This fundamental characteristic of the human languages was revealed by Korzybski. Terms like "yes", "no ", "true ", "false", "cause", "effect", "relation" "order", "structure", "existence", etc., can be used in a proposition but also in a proposition about the first, etc. Thus, they can apply to all orders of abstractions. They can have several meanings at each of these levels, with the specific meaning given only by context and order of abstractions used.
Let's give an example, with using the word "existence":

  1. I postulate the existence, outside of my skin, of a set of atoms, molecules, etc.,
  2. this set, interacting with my organism, gives existence to something which I see, touch, hears, etc.,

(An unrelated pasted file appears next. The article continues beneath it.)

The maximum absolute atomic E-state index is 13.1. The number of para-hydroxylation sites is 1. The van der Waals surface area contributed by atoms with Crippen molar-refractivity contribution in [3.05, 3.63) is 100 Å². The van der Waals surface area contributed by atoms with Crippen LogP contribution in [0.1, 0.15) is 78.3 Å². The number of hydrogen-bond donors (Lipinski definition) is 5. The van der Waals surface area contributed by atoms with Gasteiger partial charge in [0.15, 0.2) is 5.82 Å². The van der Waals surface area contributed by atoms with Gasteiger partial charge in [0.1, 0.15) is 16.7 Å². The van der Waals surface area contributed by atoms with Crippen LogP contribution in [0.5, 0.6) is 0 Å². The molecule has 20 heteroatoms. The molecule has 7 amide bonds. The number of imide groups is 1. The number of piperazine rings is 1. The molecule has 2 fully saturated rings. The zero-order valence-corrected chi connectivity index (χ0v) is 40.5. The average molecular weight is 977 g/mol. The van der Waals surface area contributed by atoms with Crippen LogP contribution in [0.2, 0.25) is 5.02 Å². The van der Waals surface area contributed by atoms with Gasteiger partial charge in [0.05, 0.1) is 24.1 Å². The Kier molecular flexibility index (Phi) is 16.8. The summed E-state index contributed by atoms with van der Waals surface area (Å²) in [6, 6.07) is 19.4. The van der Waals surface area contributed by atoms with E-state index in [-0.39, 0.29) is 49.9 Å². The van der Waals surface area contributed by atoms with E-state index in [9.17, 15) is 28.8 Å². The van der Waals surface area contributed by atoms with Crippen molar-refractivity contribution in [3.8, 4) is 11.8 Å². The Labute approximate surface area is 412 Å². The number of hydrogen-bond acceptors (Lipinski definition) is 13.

3. this something then gives existence to the word "chair" (this chair which I see) that I write, pronounce, etc.,
  4. this word, applied to other items, will give existence to "the chair, flat surface supported by four legs".
As we can see on this simple example, the word "existence" does not have at always the same meaning depending of the level used, and it is not possible to give it a meaning if we don't know at what order of abstractions it is used. That means that our theoretically limited vocabulary becomes practically unlimited, because of this fact.
The multiordinality of the main terms of our languages is related to self-reflexiveness.
In general semantics "multiordinal" is shortened in m.o.
© ESGS, 2001.